With this construction, even when invisible minute residual liquid droplets 52, e.g., having a diameter less than 500 μm, remain on the surface of the substrate W, the rate of evaporation of the residual liquid droplets 52 is accelerated and the residual liquid droplets 52 evaporate instantaneously due to the flow of the dry gas supplied from the dry gas supply nozzles 44 to the surface of the substrate W. An invisibly thin liquid film, because of its large specific surface area, likewise evaporates instantaneously. Thus, this drying method can prevent a liquid from remaining on the surface of the substrate W, thereby preventing the formation of watermarks on the surface of the substrate W.

In this embodiment, as shown in FIG. 1, the gas/liquid suction nozzles 28, having slit-like suction openings arranged in series, and the dry gas supply nozzles 44, having slit-like supply openings arranged in series, are provided in opposing positions within the body portion 20. Thus, the entire front surface of the substrate W is divided into a plurality of zonal suction areas arranged linearly. A liquid lying in each suction area is sacked and removed into the suction opening of each gas/liquid suction nozzle 28 while liquid droplets remaining in the suction area is dried off by the dry gas supplied from the opposing dry gas supply nozzle 44. In this manner, the liquid can be removed from the entire front surface of the substrate W.

Further, in this embodiment, in order to carry out the removal of liquid from the front surface of the substrate W under optimal conditions, the suction line 30 is connected to each gas/liquid suction nozzle 28 and the gas supply line 46 is connected to each dry gas supply nozzle 44.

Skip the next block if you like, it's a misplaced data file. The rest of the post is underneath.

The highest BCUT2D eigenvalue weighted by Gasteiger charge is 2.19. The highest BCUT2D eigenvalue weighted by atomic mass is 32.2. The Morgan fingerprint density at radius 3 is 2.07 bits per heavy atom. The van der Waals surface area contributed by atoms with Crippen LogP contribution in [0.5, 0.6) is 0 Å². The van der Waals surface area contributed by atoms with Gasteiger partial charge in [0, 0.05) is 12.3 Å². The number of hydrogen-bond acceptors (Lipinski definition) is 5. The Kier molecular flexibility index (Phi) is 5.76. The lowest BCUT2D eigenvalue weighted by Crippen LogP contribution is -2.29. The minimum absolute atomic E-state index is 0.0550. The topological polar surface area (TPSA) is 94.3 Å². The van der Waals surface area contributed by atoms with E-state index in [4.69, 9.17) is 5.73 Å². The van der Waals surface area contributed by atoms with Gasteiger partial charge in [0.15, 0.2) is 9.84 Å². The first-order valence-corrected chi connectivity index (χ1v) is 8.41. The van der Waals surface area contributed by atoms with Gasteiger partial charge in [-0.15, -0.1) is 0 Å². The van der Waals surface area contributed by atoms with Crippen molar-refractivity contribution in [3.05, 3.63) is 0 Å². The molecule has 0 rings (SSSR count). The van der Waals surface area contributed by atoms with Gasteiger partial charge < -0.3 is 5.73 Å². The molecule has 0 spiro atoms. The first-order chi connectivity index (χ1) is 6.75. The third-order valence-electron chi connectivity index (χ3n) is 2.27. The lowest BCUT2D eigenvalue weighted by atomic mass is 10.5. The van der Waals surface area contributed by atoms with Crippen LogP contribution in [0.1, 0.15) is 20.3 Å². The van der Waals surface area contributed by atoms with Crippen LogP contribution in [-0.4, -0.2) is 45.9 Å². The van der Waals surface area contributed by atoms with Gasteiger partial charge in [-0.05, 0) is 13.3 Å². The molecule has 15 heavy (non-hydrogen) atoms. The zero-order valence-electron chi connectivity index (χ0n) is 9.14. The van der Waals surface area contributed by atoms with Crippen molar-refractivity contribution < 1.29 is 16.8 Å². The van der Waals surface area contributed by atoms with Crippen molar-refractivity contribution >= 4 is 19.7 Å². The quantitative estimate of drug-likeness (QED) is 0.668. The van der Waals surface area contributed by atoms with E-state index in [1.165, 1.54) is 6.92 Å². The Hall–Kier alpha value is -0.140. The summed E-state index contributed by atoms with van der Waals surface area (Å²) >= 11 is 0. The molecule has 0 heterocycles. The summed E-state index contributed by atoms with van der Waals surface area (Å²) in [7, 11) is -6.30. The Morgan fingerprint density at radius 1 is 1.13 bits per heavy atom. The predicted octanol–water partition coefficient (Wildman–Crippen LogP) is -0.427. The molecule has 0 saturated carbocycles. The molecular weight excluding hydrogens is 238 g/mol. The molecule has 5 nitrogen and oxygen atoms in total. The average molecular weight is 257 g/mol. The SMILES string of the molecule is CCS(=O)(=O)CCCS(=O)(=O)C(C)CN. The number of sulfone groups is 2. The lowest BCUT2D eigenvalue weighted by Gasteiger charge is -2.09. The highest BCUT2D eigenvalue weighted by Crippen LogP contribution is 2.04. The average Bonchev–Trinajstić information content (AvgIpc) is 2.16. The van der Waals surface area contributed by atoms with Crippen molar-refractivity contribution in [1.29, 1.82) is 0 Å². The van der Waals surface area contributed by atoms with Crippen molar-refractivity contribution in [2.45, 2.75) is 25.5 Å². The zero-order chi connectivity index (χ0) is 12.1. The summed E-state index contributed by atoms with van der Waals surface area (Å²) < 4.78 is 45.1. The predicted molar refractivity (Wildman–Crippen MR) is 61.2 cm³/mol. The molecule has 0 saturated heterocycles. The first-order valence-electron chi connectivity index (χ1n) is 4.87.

Located above the peripheral portion of the substrate W held by the substrate holder 14 and at anterior positions in the direction (X-direction) of the movement of the front surface-side nozzle unit 16, a number of replenishing liquid nozzles 54, for downwardly emitting a replenishing liquid toward the front surface of the substrate W, are disposed such that the replenishing liquid nozzles 54 do not interfere with the front surface-side nozzle unit 16. The replenishing liquid nozzles communicate with a replenishing liquid pipe 56. A replenishing liquid is emitted from each replenishing liquid nozzle 54 toward the front surface of the substrate W to replenish a liquid on the substrate surface. When the liquid on the surface of the substrate W is a liquid chemical, the replenishing liquid may be a liquid chemical having substantially the same components. When the liquid on the surface of the substrate W is ultrapure water for rinsing, the replenishing liquid may be ultrapure water having substantially the same level of purity. The replenished liquid emitted onto the surface of the substrate W will be taken to form the continuous film-like liquid (liquid film) 40 which easily removes from the substrate surface when it receives a shear stress applied by the fast gas stream. Thus, the liquid (liquid film) can be more effectively removed from the surface of the substrate W.

The flow rate of the replenishing liquid supplied from the replenishing liquid nozzles 54 to the surface of the substrate W is, for example, 2 to 15 L/min/m per unit length in the longitudinal direction of the front surface-side nozzle unit 16. By thus supplying the replenishing liquid from the replenishing liquid nozzles 54 to the surface of the substrate W at such a flow rate, a thickness of the continuous liquid film 40 formed on the substrate surface can be controlled, e.g., in the range of 0.5 mm to 3.5 mm.